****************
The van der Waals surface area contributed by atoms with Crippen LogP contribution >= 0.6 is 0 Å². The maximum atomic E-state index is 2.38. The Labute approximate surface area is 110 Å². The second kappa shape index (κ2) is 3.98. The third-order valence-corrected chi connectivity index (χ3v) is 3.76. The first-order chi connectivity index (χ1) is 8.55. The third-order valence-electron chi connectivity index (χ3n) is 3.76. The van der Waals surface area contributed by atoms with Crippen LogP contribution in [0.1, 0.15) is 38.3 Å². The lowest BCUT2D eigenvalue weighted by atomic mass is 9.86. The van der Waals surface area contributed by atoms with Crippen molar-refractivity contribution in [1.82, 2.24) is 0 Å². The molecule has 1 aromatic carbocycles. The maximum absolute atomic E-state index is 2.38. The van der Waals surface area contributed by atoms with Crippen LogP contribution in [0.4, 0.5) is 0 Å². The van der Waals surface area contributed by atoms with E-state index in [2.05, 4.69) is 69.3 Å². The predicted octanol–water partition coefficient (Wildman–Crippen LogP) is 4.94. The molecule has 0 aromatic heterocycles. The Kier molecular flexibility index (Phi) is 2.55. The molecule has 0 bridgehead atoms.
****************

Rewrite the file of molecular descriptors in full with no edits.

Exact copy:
The van der Waals surface area contributed by atoms with Crippen LogP contribution >= 0.6 is 0 Å². The maximum atomic E-state index is 2.38. The Labute approximate surface area is 110 Å². The second kappa shape index (κ2) is 3.98. The third-order valence-corrected chi connectivity index (χ3v) is 3.76. The first-order chi connectivity index (χ1) is 8.55. The third-order valence-electron chi connectivity index (χ3n) is 3.76. The van der Waals surface area contributed by atoms with Crippen LogP contribution in [0.1, 0.15) is 38.3 Å². The lowest BCUT2D eigenvalue weighted by atomic mass is 9.86. The van der Waals surface area contributed by atoms with Crippen molar-refractivity contribution in [1.82, 2.24) is 0 Å². The molecule has 1 aromatic carbocycles. The maximum absolute atomic E-state index is 2.38. The van der Waals surface area contributed by atoms with Crippen LogP contribution in [0.4, 0.5) is 0 Å². The van der Waals surface area contributed by atoms with E-state index in [2.05, 4.69) is 69.3 Å². The predicted octanol–water partition coefficient (Wildman–Crippen LogP) is 4.94. The molecule has 0 aromatic heterocycles. The Kier molecular flexibility index (Phi) is 2.55. The molecule has 0 bridgehead atoms.